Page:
What are the best tools to manage a remote employee?

One of the key benefits of remote working involves allowing human beings to be, well, human, presenting employees with a more reasonable work-life balance.

Remote working – there’s nothing quite like it, hey?

If just a few months ago you’d called your boss and asked them to trade in your desk for your spare room, chances are they’d ask if you want to be the boss too. However, it’s a brave new world, and the days of pestering your work neighbour across the hall or the dread of reading “please see me in my office” are things of the past. Remote working was already on the rise across the world, but recent developments have seen this process fast tracked to the forefront of any work environment capable of doing so.

They say nothing breeds answers quite like the right questions, and our recent need for solutions provided exactly that. Gamechangers in their own right, the tools and resources implemented by organisations around the world have radically altered our working sphere, so much so that their impact is destined to be permanent.

Like anything, however, a new system inevitably presents challenges both in mindset and application. Managers especially have been required to shift their entire perception of running a team, and those used to measuring productivity or diligence on what’s in front of them are now in a conundrum.

The question on our lips is what comes next, and how do you manage your remote employees effectively? Well, with this in mind, we’ve compiled this guide to navigating remote employees and successfully managing the new working world.


First things first, what needs to be front-of-mind for WFH employers?

One of the key benefits of remote working involves allowing human beings to be, well, human, presenting employees with a more reasonable work-life balance. Globally, work-from-home has proven to increase productivity by up to 13%, but, sadly, a lack of supervision also presents room for misuse.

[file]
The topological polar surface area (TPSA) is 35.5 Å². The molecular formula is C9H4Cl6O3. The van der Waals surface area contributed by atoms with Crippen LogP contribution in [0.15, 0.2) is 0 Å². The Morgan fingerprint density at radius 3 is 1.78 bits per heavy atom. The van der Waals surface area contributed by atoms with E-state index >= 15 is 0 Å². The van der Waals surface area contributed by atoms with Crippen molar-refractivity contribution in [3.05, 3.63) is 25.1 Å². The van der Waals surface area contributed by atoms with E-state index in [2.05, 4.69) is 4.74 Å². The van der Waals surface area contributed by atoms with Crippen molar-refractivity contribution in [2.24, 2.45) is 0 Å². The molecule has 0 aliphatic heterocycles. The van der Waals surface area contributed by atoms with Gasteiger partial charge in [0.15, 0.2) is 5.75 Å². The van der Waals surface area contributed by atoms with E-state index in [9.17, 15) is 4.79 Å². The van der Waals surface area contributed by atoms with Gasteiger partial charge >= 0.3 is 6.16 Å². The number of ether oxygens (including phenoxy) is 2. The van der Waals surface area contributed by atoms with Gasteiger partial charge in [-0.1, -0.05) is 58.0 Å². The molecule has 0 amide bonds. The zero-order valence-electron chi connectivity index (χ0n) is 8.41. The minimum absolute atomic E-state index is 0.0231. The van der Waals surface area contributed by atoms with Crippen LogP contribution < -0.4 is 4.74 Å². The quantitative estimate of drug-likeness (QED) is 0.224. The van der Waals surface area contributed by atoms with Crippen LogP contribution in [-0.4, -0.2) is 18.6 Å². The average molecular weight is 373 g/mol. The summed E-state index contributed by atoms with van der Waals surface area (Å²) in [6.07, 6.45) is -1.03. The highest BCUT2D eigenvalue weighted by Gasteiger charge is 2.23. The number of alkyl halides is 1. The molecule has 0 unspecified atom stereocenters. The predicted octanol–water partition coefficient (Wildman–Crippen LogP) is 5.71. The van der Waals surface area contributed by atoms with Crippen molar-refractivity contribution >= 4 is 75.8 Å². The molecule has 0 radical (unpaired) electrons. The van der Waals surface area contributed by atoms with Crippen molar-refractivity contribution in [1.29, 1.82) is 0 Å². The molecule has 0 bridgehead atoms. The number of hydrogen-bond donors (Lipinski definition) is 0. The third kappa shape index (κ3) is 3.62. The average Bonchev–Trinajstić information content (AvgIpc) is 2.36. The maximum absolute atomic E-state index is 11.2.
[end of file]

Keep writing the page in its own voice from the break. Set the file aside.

The key factors for any employer or organisation to consider are accountability and management – no employee should be allowed to go AWOL or work in isolation. Teamwork can be similarly tricky, as the further people are from each other, the harder it can be to connect. Solutions to both, however, work hand-in-hand, and one of the most fundamental strategies to both unify your team and ensure productivity would be the implementation of regular, preferably daily, meetings. Herein, your team can touch base, banter, outline their daily tasks and account for what’s already passed.

You’ll also need to establish a series of tools suitable for your business that prevents employees from going missing. Now, if only there was a guide for just this…


The Problem: lack of face time, reduced communication. 

The solution: Microsoft Teams:

Let’s start with the boss.

Working virtually allows time for employee smoke and coffee breaks, and the concept of a fixed lunch hour is relatively flexible. However, there are times where everyone needs to be visible, responsive and (most importantly) online. How else would you get anything done if there was a 4 hour delay between communication?

A fundamental element of successful remote working is a software platform that allows for openness, collaboration, instant communication and sharing. Also, it doesn’t hurt to be able to randomly call your staff and instantly see where they are.